Paying Dividends (Literally)

Corporate-dividend payout jumped 60% in the first quarter compared to the same period last year. What’s behind the big boost, and will other stakeholders howl?

They’ve been holding on to trillions of dollars in cash, but companies are finally making a move with their money: giving a decent chunk of it to investors.

In a move that raises questions about where else the funding could go, S&P 500 firms increased net dividend payments in the first quarter to $16 billion—$6 billion, or 60%, more than the same period last year. In doing so, firms are rewarding loyal shareholders who have weathered a decent degree of economic volatility and uncertainty. “It’s good business to take care of shareholders that have stuck with you,” says Jason Waterman, a senior client partner in the Global Financial Officers practice at Korn Ferry.

To be sure, the dividend growth is partly a function of the record amounts of cash on companies’ balance sheets. S&P 500 companies currently hold $2.6 trillion of cash, the result of two years of diligently preserving savings, cutting costs, slowing down investments, and other measures. With uncertainty over interest rates, a slowdown in consumer spending, and the possibility of more geopolitical conflict in the coming months, Waterman says paying dividends is a relatively risk-free way to put money to work and generate goodwill among investors. “Boards aren’t going to push back if the firm has the cash,” he says. Paying dividends now, he adds, will help firms gain investors’ buy-in to pursue strategic alternatives, whether for mergers and acquisitions down the road or investments in artificial intelligence that won’t yield returns for years.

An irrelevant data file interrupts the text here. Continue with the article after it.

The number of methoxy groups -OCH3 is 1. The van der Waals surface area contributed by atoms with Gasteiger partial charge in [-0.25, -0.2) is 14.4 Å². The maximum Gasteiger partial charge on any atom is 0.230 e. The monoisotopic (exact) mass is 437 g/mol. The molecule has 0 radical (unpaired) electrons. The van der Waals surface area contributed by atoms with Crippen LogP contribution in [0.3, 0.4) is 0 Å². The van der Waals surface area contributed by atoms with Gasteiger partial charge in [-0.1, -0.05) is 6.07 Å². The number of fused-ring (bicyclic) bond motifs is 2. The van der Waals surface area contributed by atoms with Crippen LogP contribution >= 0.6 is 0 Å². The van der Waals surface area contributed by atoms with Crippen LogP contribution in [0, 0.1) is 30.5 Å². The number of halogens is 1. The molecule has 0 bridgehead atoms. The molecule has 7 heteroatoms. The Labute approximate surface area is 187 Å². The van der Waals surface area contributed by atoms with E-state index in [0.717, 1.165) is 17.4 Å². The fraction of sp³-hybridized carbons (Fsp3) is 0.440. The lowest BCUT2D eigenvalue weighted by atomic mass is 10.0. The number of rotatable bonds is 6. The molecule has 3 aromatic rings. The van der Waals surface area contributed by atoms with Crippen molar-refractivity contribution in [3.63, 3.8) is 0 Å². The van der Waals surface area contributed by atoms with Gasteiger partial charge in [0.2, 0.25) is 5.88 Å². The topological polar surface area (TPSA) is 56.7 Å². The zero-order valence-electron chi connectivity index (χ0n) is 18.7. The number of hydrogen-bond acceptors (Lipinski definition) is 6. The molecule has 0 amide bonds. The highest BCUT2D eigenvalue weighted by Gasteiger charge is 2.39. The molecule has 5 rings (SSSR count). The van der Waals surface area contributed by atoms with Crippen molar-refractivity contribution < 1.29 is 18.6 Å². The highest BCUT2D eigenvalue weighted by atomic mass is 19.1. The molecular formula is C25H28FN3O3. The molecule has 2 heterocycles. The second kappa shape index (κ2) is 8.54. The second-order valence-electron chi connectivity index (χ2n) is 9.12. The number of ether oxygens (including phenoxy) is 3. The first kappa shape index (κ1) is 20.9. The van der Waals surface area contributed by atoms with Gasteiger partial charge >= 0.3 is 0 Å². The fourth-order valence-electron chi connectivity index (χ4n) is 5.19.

Peter McDermott, a senior client partner in Korn Ferry’s Global Corporate Affairs practice, says that from an investor-relations perspective, a company that pays a dividend potentially opens the door to a brand-new investor base. “Even if the dividend yields are small, investor-relations teams can get their foot in the door with a new cohort of potential buyers, and hopefully increase the value for all shareholders,” he says.

Still, critics have perennially argued that instead of paying higher dividends, firms should invest their extra cash into research and development, hiring and retaining talent, and other strategic moves that would ultimately serve multiple stakeholders. “I guess it kind of depends on what one’s perspective is and the purpose of a corporation,” says Jeff Constable, co-leader of the Global Financial Officers practice at Korn Ferry. He says it’s understandable that employees would argue they, not shareholders, should be rewarded; he explains that dividends are more of a capital expenditure paid out of cash on the balance sheet, where compensation is more income-statement based. “If you own the company, you’d rather see excess cash be used for investments or dividends, unless of course the company can’t hold onto its employees due to paying too little in terms of comp,” he says.

Regardless, at least one industry is shifting into the dividend game big-time: large tech firms. Constable says many of them paid dividends for the first time ever this quarter. Dividends are often a feature of mature, established, stable companies with predictable revenue and earnings—what’s known in investor parlance as “value” stocks. Now, however, many so-called “growth” companies, like those in tech, are paying dividends to incentivize shareholders to stay in their stock instead of fleeing to a rival’s. “These companies are generating so much excess cash that they can attract both growth and value investors,” says Constable. “It’s a whole new paradigm in corporate finance in some ways.”


Learn more about Korn Ferry’s Organization Strategy capabilities.